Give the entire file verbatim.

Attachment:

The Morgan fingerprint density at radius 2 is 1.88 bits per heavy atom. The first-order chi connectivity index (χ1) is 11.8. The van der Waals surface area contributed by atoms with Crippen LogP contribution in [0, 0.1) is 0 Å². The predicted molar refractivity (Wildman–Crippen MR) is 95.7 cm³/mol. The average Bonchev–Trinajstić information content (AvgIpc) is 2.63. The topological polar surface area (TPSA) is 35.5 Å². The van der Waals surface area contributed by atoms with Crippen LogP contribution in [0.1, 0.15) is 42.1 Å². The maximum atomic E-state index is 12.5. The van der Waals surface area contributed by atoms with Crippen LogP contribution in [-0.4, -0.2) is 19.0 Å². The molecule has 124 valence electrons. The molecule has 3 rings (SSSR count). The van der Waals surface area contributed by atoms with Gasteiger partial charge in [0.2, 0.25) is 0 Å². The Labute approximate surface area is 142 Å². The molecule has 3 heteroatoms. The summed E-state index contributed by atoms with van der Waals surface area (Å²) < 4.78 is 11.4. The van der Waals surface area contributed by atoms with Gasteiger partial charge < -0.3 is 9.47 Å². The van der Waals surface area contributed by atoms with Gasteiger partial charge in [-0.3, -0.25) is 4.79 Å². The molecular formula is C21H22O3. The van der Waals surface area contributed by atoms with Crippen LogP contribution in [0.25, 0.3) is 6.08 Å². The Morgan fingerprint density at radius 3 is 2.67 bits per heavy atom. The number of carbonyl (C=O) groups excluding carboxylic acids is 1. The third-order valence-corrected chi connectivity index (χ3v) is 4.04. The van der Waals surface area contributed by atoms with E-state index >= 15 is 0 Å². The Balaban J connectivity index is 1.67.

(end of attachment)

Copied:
The Morgan fingerprint density at radius 2 is 1.88 bits per heavy atom. The first-order chi connectivity index (χ1) is 11.8. The van der Waals surface area contributed by atoms with Crippen LogP contribution in [0, 0.1) is 0 Å². The predicted molar refractivity (Wildman–Crippen MR) is 95.7 cm³/mol. The average Bonchev–Trinajstić information content (AvgIpc) is 2.63. The topological polar surface area (TPSA) is 35.5 Å². The van der Waals surface area contributed by atoms with Crippen LogP contribution in [0.1, 0.15) is 42.1 Å². The maximum atomic E-state index is 12.5. The van der Waals surface area contributed by atoms with Crippen LogP contribution in [-0.4, -0.2) is 19.0 Å². The molecule has 124 valence electrons. The molecule has 3 rings (SSSR count). The van der Waals surface area contributed by atoms with Gasteiger partial charge in [0.2, 0.25) is 0 Å². The Labute approximate surface area is 142 Å². The molecule has 3 heteroatoms. The summed E-state index contributed by atoms with van der Waals surface area (Å²) < 4.78 is 11.4. The van der Waals surface area contributed by atoms with Gasteiger partial charge < -0.3 is 9.47 Å². The van der Waals surface area contributed by atoms with Gasteiger partial charge in [-0.3, -0.25) is 4.79 Å². The molecular formula is C21H22O3. The van der Waals surface area contributed by atoms with Crippen LogP contribution in [0.25, 0.3) is 6.08 Å². The Morgan fingerprint density at radius 3 is 2.67 bits per heavy atom. The number of carbonyl (C=O) groups excluding carboxylic acids is 1. The third-order valence-corrected chi connectivity index (χ3v) is 4.04. The van der Waals surface area contributed by atoms with E-state index >= 15 is 0 Å². The Balaban J connectivity index is 1.67.